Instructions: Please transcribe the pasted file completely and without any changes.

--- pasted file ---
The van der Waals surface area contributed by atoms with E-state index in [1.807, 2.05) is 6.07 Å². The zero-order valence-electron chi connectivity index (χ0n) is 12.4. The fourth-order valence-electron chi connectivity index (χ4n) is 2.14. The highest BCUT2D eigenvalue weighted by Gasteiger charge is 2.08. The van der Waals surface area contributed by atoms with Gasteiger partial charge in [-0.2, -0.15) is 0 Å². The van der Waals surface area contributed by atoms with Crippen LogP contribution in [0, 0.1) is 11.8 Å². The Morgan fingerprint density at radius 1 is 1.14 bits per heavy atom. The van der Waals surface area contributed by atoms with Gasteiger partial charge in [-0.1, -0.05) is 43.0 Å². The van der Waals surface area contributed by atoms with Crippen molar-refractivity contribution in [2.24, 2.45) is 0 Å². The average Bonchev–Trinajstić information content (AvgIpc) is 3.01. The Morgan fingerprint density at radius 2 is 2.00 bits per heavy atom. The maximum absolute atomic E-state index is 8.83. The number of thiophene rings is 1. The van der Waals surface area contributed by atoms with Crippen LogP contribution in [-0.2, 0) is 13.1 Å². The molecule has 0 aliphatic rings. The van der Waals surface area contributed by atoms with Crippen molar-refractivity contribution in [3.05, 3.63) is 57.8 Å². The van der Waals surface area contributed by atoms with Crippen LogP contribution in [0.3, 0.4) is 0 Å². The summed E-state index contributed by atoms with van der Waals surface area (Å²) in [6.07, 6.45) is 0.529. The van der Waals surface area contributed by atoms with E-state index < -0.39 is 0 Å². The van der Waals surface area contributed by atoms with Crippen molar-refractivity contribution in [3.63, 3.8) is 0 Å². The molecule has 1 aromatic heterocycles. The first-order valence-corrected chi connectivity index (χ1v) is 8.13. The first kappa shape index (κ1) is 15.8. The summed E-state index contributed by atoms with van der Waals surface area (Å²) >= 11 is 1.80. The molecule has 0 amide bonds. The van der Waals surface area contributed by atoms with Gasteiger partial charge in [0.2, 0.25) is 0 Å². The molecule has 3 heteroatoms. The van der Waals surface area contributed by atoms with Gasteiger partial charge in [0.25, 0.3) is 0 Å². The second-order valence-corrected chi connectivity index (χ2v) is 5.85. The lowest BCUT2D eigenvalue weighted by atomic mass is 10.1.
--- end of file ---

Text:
The van der Waals surface area contributed by atoms with E-state index in [1.807, 2.05) is 6.07 Å². The zero-order valence-electron chi connectivity index (χ0n) is 12.4. The fourth-order valence-electron chi connectivity index (χ4n) is 2.14. The highest BCUT2D eigenvalue weighted by Gasteiger charge is 2.08. The van der Waals surface area contributed by atoms with Gasteiger partial charge in [-0.2, -0.15) is 0 Å². The van der Waals surface area contributed by atoms with Crippen LogP contribution in [0, 0.1) is 11.8 Å². The Morgan fingerprint density at radius 1 is 1.14 bits per heavy atom. The van der Waals surface area contributed by atoms with Gasteiger partial charge in [-0.1, -0.05) is 43.0 Å². The van der Waals surface area contributed by atoms with Crippen molar-refractivity contribution in [2.24, 2.45) is 0 Å². The average Bonchev–Trinajstić information content (AvgIpc) is 3.01. The Morgan fingerprint density at radius 2 is 2.00 bits per heavy atom. The maximum absolute atomic E-state index is 8.83. The number of thiophene rings is 1. The van der Waals surface area contributed by atoms with Crippen LogP contribution in [-0.2, 0) is 13.1 Å². The molecule has 0 aliphatic rings. The van der Waals surface area contributed by atoms with Crippen molar-refractivity contribution in [3.05, 3.63) is 57.8 Å². The van der Waals surface area contributed by atoms with Crippen LogP contribution in [0.3, 0.4) is 0 Å². The summed E-state index contributed by atoms with van der Waals surface area (Å²) in [6.07, 6.45) is 0.529. The van der Waals surface area contributed by atoms with E-state index < -0.39 is 0 Å². The van der Waals surface area contributed by atoms with Crippen molar-refractivity contribution in [3.63, 3.8) is 0 Å². The molecule has 1 aromatic heterocycles. The first-order valence-corrected chi connectivity index (χ1v) is 8.13. The first kappa shape index (κ1) is 15.8. The summed E-state index contributed by atoms with van der Waals surface area (Å²) >= 11 is 1.80. The molecule has 0 amide bonds. The van der Waals surface area contributed by atoms with Gasteiger partial charge in [0.2, 0.25) is 0 Å². The molecule has 3 heteroatoms. The van der Waals surface area contributed by atoms with Gasteiger partial charge in [0.25, 0.3) is 0 Å². The second-order valence-corrected chi connectivity index (χ2v) is 5.85. The lowest BCUT2D eigenvalue weighted by atomic mass is 10.1.